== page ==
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Discussion Starter · #1 ·
My 22 month old has recently begun using physical aggression a lot more. I'm kinda having a hard time figuring out the best way to approach this/ deal with it. She talks well, so it's not that she is lacking the words to communicate (which is what I attributed it to when dd1 was that age and having physical aggression issues). I think it's just frustration/ lack of impulse control. But I don't know what to do. It is developmentally appropriate and understandable, but not acceptable, ya know? I got so frustrated yesterday when I was trying to put her down for a nap (we cosleep) and she kept hitting and kicking me because she did not want to go to sleep. (For the record, she was beyond exhausted.) I finally got tired of the abuse and just left the room/ closed the door and let her CIO. (I dont believe in CIO, but I was just so frustrated I didnt know what to do.) She only cried halfheartedly and only for about two or three minutes, so it's not like she was screaming for hours or anything, but still, I just don't know what to do. Anyone have any ideas for how to cope with toddler aggression? Mostly we just hold her hands/ feet and say "No hitting or no kicking; gentle touches." We have talked about things that it is okay to hit (play dough, pillows, the mattress) vs not ok (people, cats). But when angry, she doesnt care. She'll laugh while hitting also, so even in the moment, she knows that it is not okay.
 

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I still think my 3.5 yo doesn't have the language to express himself. He is very verbal but I think it takes more than that to express yourself. I think you have to have some self-awareness/reflection to use words. I think a toddler fills with rage and saying, "I'm mad!" just doesn't express it as much as wacking mama in the back. My approach is like, "I know that you are angry about X. I understand that you are very mad about X." A little bit "Happiest Toddler on the Block," but not so toddler-ease. He seems to feel a little better to know that I understand it. I also leave the room as a last resort. Sometimes little children really don't know why they are feeling something even if it is obvious to us.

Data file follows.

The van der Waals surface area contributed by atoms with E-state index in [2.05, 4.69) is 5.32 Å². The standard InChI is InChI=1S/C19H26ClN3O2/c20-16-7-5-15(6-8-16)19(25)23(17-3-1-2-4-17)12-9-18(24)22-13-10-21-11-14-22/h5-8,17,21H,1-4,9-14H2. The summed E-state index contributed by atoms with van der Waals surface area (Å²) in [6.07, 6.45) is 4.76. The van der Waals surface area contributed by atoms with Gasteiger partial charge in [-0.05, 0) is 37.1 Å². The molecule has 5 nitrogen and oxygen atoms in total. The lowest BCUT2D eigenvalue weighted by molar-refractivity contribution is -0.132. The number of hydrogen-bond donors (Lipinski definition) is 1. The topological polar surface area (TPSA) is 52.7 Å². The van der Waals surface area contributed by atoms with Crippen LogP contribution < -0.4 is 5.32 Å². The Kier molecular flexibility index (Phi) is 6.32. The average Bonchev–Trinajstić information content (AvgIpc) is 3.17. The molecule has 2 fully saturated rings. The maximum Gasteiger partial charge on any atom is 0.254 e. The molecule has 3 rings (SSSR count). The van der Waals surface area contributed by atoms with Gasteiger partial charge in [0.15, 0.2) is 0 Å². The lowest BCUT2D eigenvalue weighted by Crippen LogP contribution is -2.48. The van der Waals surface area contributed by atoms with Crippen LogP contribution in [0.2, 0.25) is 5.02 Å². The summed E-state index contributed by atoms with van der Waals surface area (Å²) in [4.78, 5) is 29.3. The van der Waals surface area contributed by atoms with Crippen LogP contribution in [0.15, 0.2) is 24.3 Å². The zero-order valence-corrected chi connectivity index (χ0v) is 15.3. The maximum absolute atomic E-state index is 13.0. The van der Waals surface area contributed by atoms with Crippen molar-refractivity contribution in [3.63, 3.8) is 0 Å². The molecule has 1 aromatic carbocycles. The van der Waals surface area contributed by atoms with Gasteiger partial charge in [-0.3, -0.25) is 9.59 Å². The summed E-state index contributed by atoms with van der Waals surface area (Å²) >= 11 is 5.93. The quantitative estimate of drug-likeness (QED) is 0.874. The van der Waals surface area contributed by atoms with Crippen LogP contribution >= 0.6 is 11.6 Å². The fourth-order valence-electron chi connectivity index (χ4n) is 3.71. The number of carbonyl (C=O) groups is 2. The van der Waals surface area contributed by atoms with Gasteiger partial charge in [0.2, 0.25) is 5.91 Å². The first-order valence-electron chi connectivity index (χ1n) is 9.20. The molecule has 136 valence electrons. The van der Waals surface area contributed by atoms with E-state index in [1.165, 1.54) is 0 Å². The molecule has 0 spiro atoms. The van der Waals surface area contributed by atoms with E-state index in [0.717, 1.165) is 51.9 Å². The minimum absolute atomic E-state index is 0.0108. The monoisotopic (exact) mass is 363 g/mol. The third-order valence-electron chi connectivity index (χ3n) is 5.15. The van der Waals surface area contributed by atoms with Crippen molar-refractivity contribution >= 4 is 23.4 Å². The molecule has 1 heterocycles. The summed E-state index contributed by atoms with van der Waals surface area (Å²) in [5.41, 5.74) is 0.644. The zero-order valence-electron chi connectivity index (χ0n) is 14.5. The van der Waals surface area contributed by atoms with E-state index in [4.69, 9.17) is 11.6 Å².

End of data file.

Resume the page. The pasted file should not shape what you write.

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Discussion Starter · #4 ·
Yeah, I use the toddler-ese Happiest Toddler approach a lot. I LOVE that book. I don't think she needs an evaluation. It's all very age appropriate stuff. I just don't like being whacked, you know? She whacks me and her dad and her big sister. Sometimes telling her she's mad helps. But mostly not so much. She doesn't seem to care. I think you're right about it taking more self reflection than she has. Plus she's kind of experimenting with the effects it has on people, I think. We do time out sometimes, but I'm really not sure it is effective. At this point it's more to help my older dd not feel so victimized than to effect Catherine's behavior, if that makes any sense.
 

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I think you're right, it is normal, and it is a phase.

I think you did the right thing with the naptime scene. A natural consequence of hittting/kicking is that the person does not want to be around you.

At 22 months rather than holding her hands/feet, I would be inclined to set her down on the floor and distance myself from her. I found that with my son if I held his hand when he was going to bat at me it actually made him more angry. I started just setting him down on the floor and saying "No hitting. Hitting hurts." If she hits DD1 you could pick up DD1 and hold her out of DD2's reach and say the same thing. She will get the point pretty quick.

Hey, I like your oldest daughter's name!
 

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Quote:

Originally Posted by Terabith View Post
We do time out sometimes, but I'm really not sure it is effective. At this point it's more to help my older dd not feel so victimized than to effect Catherine's behavior, if that makes any sense.
I agree. When I give him a timeout it is more so I don't have a breakdown! Also so that older brother doesn't feel like the little one is the tyrant of the household. I don't think the whacker gets too much out of it.
 
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